My good friend Susan Lucci, having suffered an awe-inducing number of losses in the Daytime Emmys (okay, so she won once...just enough to keep her contract-renewal negotiations interesting) is multi-talented. Or perhaps she's greedy. All I know is that, in recent years, she's resorted to hawking a variety of beauty products to supplement her household's soap-operatic coffers. Without her line of QVC hair products, I fear her children would never have been able to attend college. But still, despite her healthy cash flow, does she ever call and invite me to Tavern on the Green?
No matter what she's pushing, though, Erica Kane Martin Brent Cudahy Chandler Roy Montgomery Montgomery Chandler Marick Marick Montgomery does it with great panache. She may be diminutive, but her passion--along with her big melon--fill the television screen and make viewers want to buy, buy, buy.
Indeed, whatever she's selling, it is always
So you can imagine my goosebumps some weeks back when I was a privileged late-night viewer of her new infomercial for Youthful Essence, a ground-breaking micro-derm abrasion system, available to me, if I ordered within the next 20 minutes, for a single-installment payment of $39.95.
I sat, rapt, on the futon couch in front of my television. The children slept. My groom slept. But Susan, she is the star that twinkles through the night. If not for her 'round-the-clock efforts, I might never have known that there is layer-upon-layer of dead skin on my face, each deposit of misbegotten skin cells holding me back from greater life achievements. If only I would take the plunge and purchase the emminently-affordable and completely-painless system, my pores...and my soul...could undergo an envigorating sloughing that would open them to a wondrous new world, a brighter future.
In case I had my doubts, Susan also had a roundtable discussion with several of her closest friends (I'm pretty sure she left me a message, asking me to participate, too, but our answering machine went on the blink a few months ago, so I must have missed it). Former All My Children colleagues, themselves devotees of the the miraculous opportunities afforded by home microderm abrasion, were more than happy to sit with La Lucci and attest to the heretofore-unbeheld powers of small crystals (mined by intrepid elves) which, when applied to the face and decolletage no more than twice a week, can restore the skin to adolescent dewiness. I only wondered momentarily, therefore, why--if their skin looks so good--the camera lens for the infomercial had been rubbed with Vaseline, the lighting was gently and purposefully "atmospheric," and they all had been Botoxed to the point that their foreheads could express no emotion. Could it be...might it have been..that the Youthful Essence didn't completely change their outer (and therefore inner) selves?
Banish the thought. They all wore their spaghetti-strapped blouses with confidence and held their lacquered faces high. And of course their visible essences of youth were entirely attributable to this astonishing product, brought to them only through their association with the Size Zero bobblehead that is Ms. Lucci.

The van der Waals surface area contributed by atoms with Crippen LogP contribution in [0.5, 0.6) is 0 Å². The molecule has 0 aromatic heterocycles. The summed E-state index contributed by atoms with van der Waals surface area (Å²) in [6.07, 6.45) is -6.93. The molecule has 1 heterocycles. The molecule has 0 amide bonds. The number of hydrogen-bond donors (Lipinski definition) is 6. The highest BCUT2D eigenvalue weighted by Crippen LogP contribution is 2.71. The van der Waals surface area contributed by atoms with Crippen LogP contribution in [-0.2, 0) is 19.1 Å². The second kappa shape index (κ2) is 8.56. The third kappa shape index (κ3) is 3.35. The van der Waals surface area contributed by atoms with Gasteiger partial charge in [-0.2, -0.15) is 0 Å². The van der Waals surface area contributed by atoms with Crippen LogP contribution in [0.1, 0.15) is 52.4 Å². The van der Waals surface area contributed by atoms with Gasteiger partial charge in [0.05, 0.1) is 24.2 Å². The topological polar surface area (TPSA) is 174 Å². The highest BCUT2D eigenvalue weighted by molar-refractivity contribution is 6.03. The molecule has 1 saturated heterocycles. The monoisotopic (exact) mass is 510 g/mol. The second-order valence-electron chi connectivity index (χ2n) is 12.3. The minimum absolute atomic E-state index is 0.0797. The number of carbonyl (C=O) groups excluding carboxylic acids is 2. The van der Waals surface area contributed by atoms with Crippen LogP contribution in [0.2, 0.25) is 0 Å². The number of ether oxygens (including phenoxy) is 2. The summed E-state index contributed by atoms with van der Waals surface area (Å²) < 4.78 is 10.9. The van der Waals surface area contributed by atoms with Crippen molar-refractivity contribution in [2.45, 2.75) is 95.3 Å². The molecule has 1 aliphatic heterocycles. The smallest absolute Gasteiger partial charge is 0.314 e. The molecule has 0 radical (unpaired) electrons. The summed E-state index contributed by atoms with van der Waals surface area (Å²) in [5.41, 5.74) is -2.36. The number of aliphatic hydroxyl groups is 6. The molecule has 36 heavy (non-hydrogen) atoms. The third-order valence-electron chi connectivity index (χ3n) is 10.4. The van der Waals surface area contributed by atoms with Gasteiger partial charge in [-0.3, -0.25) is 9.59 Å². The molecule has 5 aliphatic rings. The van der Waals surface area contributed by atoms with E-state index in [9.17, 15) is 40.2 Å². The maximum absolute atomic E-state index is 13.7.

I was lucky that night, and not just because I stumbled across their enthusiastic testimonials. Nae, I was lucky because I got off without making a frantic phone call to 1-800-ROUGHUPMYSKINSOITLOOKSPERTY and tossing 40 bucks towards a new birkhin for Susan. Because I am fundamentally pragmatic, I took a moment to gaze into the mirror, as I headed towards the telephone, to check my need for exfoliation. Fortunately, doing this helped me remember that all the ice-coating salt that is poured onto the streets during the wintery months has, of late, been airborne in the gusty spring breezes, and so my skin has been sufficiently pelted and invigorated. I don't look a day over 27 (+ 13).
The phone stayed in its cradle.
However, to imply that Susan's vigorous endorsement of concerted renewal left me untouched would be misleading. All of Susan's best work, from the time her character drove a forklift to her acceptance of her soap daughter's sexual orientation as a lesbian, is inspirational (I work weekends in a warehouse now, moving pallets, and my seven-year-old Girl must grow up and love a woman, for I am spilling over with anticipatory tolerance).
Specifically, the inspiration I took from Youthful Essence was had nothing to do with my skin. Rather, it was this: it is time to peel back the layers of our 95-year-old house and return it to its original glow. To that end, last weekend saw several layers of linoleum lifted off the kitchen floor, a process that put our feet back on the very hardwood boards treaded by the house's first pre-influenza, pre-World War I inhabitants:
And, in a slightly-more-toxic abrasion (but beauty is so worth the risk), we have started the laborious process of restoring the original woodwork. Check back with us in ten years to see how it has turned out:
So thank you, you Best Actress in a Daytime Drama winner, for reminding me of one of life's greatest lessons: everything shines a little brighter once those pesky superficial layers are scrubbed into oblivion.
Just don't tell the writers of your show, okay? Because then they might start aiming for genuine depth, and I just couldn't bear it if I had to believe your next marriage might endure.